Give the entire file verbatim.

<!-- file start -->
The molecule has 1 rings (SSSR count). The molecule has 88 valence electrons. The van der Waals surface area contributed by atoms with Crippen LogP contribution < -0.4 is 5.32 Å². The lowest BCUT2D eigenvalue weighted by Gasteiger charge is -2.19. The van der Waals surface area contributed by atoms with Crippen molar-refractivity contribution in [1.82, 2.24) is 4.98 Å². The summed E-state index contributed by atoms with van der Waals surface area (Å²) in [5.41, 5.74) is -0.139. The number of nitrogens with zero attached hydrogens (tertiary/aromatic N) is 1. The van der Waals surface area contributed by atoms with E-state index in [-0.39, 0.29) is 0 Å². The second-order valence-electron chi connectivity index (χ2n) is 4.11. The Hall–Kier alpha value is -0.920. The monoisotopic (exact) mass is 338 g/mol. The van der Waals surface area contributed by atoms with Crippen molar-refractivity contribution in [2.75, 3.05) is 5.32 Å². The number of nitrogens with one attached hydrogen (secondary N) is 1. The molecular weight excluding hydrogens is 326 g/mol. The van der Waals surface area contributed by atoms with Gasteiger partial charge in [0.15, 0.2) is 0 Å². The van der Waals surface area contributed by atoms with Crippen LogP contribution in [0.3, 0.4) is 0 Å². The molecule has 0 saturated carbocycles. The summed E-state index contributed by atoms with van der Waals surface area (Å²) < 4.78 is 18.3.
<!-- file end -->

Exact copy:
The molecule has 1 rings (SSSR count). The molecule has 88 valence electrons. The van der Waals surface area contributed by atoms with Crippen LogP contribution < -0.4 is 5.32 Å². The lowest BCUT2D eigenvalue weighted by Gasteiger charge is -2.19. The van der Waals surface area contributed by atoms with Crippen molar-refractivity contribution in [1.82, 2.24) is 4.98 Å². The summed E-state index contributed by atoms with van der Waals surface area (Å²) in [5.41, 5.74) is -0.139. The number of nitrogens with zero attached hydrogens (tertiary/aromatic N) is 1. The van der Waals surface area contributed by atoms with E-state index in [-0.39, 0.29) is 0 Å². The second-order valence-electron chi connectivity index (χ2n) is 4.11. The Hall–Kier alpha value is -0.920. The monoisotopic (exact) mass is 338 g/mol. The van der Waals surface area contributed by atoms with Crippen molar-refractivity contribution in [2.75, 3.05) is 5.32 Å². The number of nitrogens with one attached hydrogen (secondary N) is 1. The molecular weight excluding hydrogens is 326 g/mol. The van der Waals surface area contributed by atoms with Gasteiger partial charge in [0.15, 0.2) is 0 Å². The van der Waals surface area contributed by atoms with Crippen LogP contribution in [0.3, 0.4) is 0 Å². The molecule has 0 saturated carbocycles. The summed E-state index contributed by atoms with van der Waals surface area (Å²) < 4.78 is 18.3.